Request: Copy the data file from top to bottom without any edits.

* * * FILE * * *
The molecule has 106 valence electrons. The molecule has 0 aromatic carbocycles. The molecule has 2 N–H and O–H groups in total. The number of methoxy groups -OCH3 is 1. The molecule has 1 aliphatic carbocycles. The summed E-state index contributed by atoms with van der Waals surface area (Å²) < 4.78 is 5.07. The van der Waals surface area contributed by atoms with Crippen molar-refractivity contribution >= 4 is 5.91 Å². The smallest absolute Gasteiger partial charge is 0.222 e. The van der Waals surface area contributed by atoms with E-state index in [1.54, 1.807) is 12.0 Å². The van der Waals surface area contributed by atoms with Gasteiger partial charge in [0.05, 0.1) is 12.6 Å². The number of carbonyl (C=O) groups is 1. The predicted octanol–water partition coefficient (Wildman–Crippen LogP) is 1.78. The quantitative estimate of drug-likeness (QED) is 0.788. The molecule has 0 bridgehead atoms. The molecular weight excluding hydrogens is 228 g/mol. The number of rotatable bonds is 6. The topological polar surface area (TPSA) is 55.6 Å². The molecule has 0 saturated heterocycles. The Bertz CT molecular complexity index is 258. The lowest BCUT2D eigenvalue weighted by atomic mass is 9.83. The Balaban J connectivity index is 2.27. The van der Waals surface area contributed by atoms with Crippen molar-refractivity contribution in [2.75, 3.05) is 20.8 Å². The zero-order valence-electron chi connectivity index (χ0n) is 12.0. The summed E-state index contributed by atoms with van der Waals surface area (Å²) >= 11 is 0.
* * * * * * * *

The molecule has 106 valence electrons. The molecule has 0 aromatic carbocycles. The molecule has 2 N–H and O–H groups in total. The number of methoxy groups -OCH3 is 1. The molecule has 1 aliphatic carbocycles. The summed E-state index contributed by atoms with van der Waals surface area (Å²) < 4.78 is 5.07. The van der Waals surface area contributed by atoms with Crippen molar-refractivity contribution >= 4 is 5.91 Å². The smallest absolute Gasteiger partial charge is 0.222 e. The van der Waals surface area contributed by atoms with E-state index in [1.54, 1.807) is 12.0 Å². The van der Waals surface area contributed by atoms with Gasteiger partial charge in [0.05, 0.1) is 12.6 Å². The number of carbonyl (C=O) groups is 1. The predicted octanol–water partition coefficient (Wildman–Crippen LogP) is 1.78. The quantitative estimate of drug-likeness (QED) is 0.788. The molecule has 0 bridgehead atoms. The molecular weight excluding hydrogens is 228 g/mol. The number of rotatable bonds is 6. The topological polar surface area (TPSA) is 55.6 Å². The molecule has 0 saturated heterocycles. The Bertz CT molecular complexity index is 258. The lowest BCUT2D eigenvalue weighted by atomic mass is 9.83. The Balaban J connectivity index is 2.27. The van der Waals surface area contributed by atoms with Crippen molar-refractivity contribution in [2.75, 3.05) is 20.8 Å². The zero-order valence-electron chi connectivity index (χ0n) is 12.0. The summed E-state index contributed by atoms with van der Waals surface area (Å²) >= 11 is 0.